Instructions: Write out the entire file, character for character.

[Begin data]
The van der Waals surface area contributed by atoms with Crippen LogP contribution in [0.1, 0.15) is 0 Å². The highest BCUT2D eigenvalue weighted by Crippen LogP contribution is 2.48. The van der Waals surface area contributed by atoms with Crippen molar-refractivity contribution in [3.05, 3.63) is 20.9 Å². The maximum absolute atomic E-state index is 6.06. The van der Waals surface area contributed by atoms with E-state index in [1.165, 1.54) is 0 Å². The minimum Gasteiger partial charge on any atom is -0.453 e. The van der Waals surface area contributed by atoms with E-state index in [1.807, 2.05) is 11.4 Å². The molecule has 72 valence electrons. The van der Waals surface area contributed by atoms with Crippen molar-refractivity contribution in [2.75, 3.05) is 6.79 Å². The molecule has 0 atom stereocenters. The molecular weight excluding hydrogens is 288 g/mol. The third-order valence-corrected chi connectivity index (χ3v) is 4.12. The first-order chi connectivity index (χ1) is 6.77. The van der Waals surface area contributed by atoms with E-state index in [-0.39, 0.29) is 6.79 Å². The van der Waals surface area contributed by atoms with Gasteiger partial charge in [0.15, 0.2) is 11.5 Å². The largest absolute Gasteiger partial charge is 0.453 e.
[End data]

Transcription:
The van der Waals surface area contributed by atoms with Crippen LogP contribution in [0.1, 0.15) is 0 Å². The highest BCUT2D eigenvalue weighted by Crippen LogP contribution is 2.48. The van der Waals surface area contributed by atoms with Crippen molar-refractivity contribution in [3.05, 3.63) is 20.9 Å². The maximum absolute atomic E-state index is 6.06. The van der Waals surface area contributed by atoms with E-state index in [1.165, 1.54) is 0 Å². The minimum Gasteiger partial charge on any atom is -0.453 e. The van der Waals surface area contributed by atoms with E-state index in [1.807, 2.05) is 11.4 Å². The molecule has 72 valence electrons. The van der Waals surface area contributed by atoms with Crippen molar-refractivity contribution in [2.75, 3.05) is 6.79 Å². The molecule has 0 atom stereocenters. The molecular weight excluding hydrogens is 288 g/mol. The third-order valence-corrected chi connectivity index (χ3v) is 4.12. The first-order chi connectivity index (χ1) is 6.77. The van der Waals surface area contributed by atoms with E-state index in [-0.39, 0.29) is 6.79 Å². The van der Waals surface area contributed by atoms with Gasteiger partial charge in [0.15, 0.2) is 11.5 Å². The largest absolute Gasteiger partial charge is 0.453 e.